Isn’t it strange that a branch of fiction should thrive so fully when its most prominent emissary has been widely ostracized for his odious politics? Yet the influence of H.P. Lovecraft, and the numerous writers inspired by his work, persists, nowhere more so than in video games—to the extent that one could engage solely with titles that traffic in overt references to their works, and still amass an impossible-to-exhaust backlog in the process. It’s getting so out of control that multiple opinion pieces have been written calling for developer restraint in regards to pumping out games in the genre of what’s generally referred to as “cosmic horror”—not due to concerns about Lovecraft’s racism, but to stem oversaturation in the market. October 2019 saw nine games bearing the “Lovecraftian” tag released on Steam alone.
Why are we so obsessed with tales of people at the mercy of vast, unknowable forces? After more than a century of being exposed to cosmic horror’s formless monstrosities and conspiracies against humanity, science has finally come up with a cause. Building on earlier anthropological work, psychology professor Sheldon Solomon has conducted a series of experiments linking our fraught political moment with a kind of existential dread, the feeling that “we are ultimately no more significant or enduring than turtles or turnips.” Such pessimism on a cosmic scale is undoubtedly the defining sentiment of the last decade, a byproduct of rising inequality, precariousness, and the growing unaccountability of massive corporate entities shaping our daily existence, while operating outside the realm of our understanding or our control. All of which sounds suspiciously close to cosmic horror’s hallmark: Stories about characters trapped in the movement of unfathomable powers whose magnitude ensures that they remain indifferent or unaware of their impact on individual lives.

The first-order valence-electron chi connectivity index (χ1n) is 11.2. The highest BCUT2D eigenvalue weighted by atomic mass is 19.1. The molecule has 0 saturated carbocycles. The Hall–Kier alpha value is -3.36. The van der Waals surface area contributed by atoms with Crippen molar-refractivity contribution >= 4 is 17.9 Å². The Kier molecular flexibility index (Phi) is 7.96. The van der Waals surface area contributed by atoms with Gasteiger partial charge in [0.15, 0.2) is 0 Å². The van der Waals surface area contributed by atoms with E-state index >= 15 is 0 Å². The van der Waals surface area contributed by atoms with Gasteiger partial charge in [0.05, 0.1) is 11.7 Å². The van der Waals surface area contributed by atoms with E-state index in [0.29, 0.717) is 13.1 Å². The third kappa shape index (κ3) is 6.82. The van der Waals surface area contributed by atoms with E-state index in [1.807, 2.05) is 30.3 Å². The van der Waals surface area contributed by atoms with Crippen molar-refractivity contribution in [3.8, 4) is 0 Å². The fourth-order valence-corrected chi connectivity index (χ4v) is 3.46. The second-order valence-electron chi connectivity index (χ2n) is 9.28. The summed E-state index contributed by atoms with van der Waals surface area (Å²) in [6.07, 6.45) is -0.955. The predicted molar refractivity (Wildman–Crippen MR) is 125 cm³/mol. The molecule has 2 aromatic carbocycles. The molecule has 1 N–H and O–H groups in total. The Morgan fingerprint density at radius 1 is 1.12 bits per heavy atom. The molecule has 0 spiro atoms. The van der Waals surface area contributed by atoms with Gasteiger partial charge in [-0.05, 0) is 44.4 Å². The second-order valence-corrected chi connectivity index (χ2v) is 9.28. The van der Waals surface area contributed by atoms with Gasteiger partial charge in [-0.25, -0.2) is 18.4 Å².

These are affinities that resonate with some of the year’s more interesting releases, though nowhere more explicitly than in ALPixel Games’ A Place For The Unwilling. Called upon to manage the estate of a childhood friend who hanged himself, your clueless protagonist becomes embroiled in the ongoing power struggle between the local gentry and unionized workers while investigating that unlikely suicide. Even on your first day in the nameless Victorian town, you’re big news: “Who is the new arrival?” runs the headline in the establishment newspaper, your photograph front and center, as if the whole community has become an eye and fixed itself upon you with inscrutable purpose. Lost amidst a sea of shadowy figures, early impressions strongly recall the subtly political work of Thomas Ligotti, especially The Unholy City, in which Ligotti writes of a void “calling out for more heads to carry out the business it wants done, its black voice roaring across the infinite black space of its heads factory.”